Primarily through attracting new immigrants, New York City is the only U.S. northern industrial city with a sustained net population gain in the last one hundred years. While the population grows, the city also experiences a large turnover in population, which creates change in the social and demographic makeup. Tony Carnes, president of the Values Research Institute, articulates the following concerns.

+ Migration is a catastrophe for newcomers to the city. It disrupts marriages, children, and families. Newcomers will either accept new customs and habits or reject, synthesize, fall apart, or go another path. During the first two years as they are seeking assimilation, immigrants tend to be open to the gospel.

+ Newcomers struggle with income and education: 35% have incomes below $22,000; 52% are ages eighteen to thirty-four, but only 17% have college degrees; 46% are single, and 33% are single mothers; and 39% attend religious services regularly.

+ New immigrants include 30% Caribbean, 26% Asian, 25% European, 5% African, 4% South American, 2% Central American, and 1% Canadian individuals. These new immigrants represent dozens of languages and cultures.

+ The Hispanic population is 27% of New York City’s residents, which is larger than the African American population. Most are from Puerto Rico (38%) and the Dominican Republic (27%).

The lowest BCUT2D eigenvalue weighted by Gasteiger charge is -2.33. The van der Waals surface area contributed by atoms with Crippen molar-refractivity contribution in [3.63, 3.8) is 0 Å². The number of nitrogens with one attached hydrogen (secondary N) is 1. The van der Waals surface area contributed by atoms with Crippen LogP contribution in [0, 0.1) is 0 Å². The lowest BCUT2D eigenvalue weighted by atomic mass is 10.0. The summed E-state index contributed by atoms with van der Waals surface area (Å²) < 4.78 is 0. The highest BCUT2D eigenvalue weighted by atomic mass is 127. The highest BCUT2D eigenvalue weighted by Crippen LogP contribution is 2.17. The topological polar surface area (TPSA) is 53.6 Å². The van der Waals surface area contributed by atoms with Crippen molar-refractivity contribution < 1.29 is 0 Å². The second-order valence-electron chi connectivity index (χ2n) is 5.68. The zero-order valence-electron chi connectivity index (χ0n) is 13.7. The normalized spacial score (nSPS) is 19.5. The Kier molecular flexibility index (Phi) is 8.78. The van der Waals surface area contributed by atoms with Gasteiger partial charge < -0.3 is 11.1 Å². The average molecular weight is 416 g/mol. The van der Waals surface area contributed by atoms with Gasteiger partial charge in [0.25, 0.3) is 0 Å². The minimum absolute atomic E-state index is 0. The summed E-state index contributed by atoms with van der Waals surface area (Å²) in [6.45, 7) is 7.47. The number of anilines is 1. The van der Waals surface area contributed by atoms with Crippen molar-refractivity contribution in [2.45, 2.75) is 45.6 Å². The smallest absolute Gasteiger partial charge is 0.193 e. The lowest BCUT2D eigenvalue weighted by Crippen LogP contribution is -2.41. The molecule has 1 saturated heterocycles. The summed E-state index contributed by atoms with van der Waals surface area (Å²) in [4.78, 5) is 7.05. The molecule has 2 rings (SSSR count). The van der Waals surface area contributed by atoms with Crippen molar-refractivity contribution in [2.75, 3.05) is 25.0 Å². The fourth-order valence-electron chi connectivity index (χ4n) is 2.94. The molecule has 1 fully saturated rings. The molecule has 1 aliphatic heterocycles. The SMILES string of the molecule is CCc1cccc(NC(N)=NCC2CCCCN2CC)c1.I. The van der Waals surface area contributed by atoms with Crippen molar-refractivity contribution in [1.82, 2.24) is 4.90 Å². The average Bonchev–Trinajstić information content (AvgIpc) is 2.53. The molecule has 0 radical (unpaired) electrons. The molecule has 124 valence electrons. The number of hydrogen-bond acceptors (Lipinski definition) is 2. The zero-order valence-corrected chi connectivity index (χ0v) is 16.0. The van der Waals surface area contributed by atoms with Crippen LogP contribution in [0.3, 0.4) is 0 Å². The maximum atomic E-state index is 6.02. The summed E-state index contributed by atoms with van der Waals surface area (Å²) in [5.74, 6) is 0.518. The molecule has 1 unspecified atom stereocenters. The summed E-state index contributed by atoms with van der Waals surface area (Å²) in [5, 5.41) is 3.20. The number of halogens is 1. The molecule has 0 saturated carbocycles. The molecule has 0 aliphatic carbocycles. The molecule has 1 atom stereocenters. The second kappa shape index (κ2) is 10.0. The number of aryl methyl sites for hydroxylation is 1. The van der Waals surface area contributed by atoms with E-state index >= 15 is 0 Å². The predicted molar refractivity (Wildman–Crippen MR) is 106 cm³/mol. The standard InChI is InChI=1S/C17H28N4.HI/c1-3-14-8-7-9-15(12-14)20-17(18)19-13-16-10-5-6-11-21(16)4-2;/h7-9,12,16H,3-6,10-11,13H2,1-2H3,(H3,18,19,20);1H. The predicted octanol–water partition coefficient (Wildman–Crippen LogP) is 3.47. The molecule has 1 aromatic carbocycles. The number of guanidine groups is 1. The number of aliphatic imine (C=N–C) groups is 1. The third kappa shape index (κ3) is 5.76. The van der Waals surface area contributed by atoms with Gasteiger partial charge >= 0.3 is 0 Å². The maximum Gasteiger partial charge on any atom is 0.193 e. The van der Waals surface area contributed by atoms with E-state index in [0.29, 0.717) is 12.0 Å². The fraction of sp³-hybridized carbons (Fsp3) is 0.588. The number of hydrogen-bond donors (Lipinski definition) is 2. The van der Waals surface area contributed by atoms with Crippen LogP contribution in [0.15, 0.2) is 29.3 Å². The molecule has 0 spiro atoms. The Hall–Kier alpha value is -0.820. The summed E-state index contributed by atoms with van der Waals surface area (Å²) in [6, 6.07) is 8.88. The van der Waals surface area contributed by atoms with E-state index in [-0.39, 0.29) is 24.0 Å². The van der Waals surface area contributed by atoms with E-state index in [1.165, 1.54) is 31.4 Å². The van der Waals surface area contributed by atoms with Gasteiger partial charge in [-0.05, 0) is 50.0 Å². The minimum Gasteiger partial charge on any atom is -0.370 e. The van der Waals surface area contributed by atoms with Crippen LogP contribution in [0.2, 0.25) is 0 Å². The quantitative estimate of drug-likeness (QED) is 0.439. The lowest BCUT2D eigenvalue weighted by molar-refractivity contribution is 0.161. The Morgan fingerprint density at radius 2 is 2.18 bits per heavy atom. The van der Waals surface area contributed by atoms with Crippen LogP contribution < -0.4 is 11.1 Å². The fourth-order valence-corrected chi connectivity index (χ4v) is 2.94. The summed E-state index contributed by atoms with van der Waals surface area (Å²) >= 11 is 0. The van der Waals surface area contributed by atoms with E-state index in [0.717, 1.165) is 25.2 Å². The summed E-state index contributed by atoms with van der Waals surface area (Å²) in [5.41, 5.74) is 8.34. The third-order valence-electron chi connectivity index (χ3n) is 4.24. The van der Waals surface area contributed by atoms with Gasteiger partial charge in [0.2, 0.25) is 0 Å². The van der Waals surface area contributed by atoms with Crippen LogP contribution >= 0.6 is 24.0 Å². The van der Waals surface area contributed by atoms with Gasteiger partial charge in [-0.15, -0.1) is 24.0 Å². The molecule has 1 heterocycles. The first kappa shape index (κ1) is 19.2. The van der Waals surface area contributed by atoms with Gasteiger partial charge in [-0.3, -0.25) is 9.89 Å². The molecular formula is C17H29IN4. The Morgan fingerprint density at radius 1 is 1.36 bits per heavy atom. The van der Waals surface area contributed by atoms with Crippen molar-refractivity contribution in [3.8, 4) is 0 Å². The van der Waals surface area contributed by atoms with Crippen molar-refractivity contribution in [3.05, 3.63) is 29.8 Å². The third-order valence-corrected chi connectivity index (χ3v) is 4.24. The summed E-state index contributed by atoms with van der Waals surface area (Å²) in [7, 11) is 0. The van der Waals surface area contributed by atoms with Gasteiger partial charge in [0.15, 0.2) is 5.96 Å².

To plant churches in this city, we must develop great sensitivity to the ethnic groupings mentioned above, as well as to their social networks. Communities in the city are a patchwork quilt of neighborhoods, representing a large mix of people from various nations. Odd as it may seem, since identities are unknown there is a great deal of intimacy among strangers; however, they relate in distinctive ways, depending on their education, occupation, wealth (or lack thereof), and language preference. For example, Hispanics and Asians possess the commonality of entering into a white world; yet individuals’ social standing will make them comfortable in some groupings and uncomfortable in others.

To design the model of church that will reach these communities effectively, church planters therefore need to do extensive demographic and ethnographic studies. Assumptions should be avoided and conclusions must not be drawn too quickly, especially not until people profiles of particular neighborhoods are completed.

CULTURAL LEARNING: A PREREQUISITE FOR CHURCH PLANTERS

Missionaries entering a new culture abroad often realize the necessity of learning the language, customs, and lifestyles of the people with whom they will live. Because New York City is in North America and the major language is English, church planters from within the United States sometimes fail to realize the importance of “putting on the missionary hat” and learning new ways of thinking, acting, and relating. This is a significant mistake.

Paul Hiebert describes the “bicultural bridge” as the quality of interpersonal relationships between human beings—between missionaries (church planters) and the people they serve. The biculture is a new culture that arises in the interaction of people from two different cultural backgrounds. Church planters coming to New York City from other parts of North America bring with them their own cultural maps: they have ideas of how to dress, what to eat, who should raise their children, how to worship properly, and many other things. No matter how hard they try, they cannot “go native” in New York City. They cannot fully erase their child- hood culture, even if they attempt it, and they are also influenced by the new culture they enter—the culture of New York City.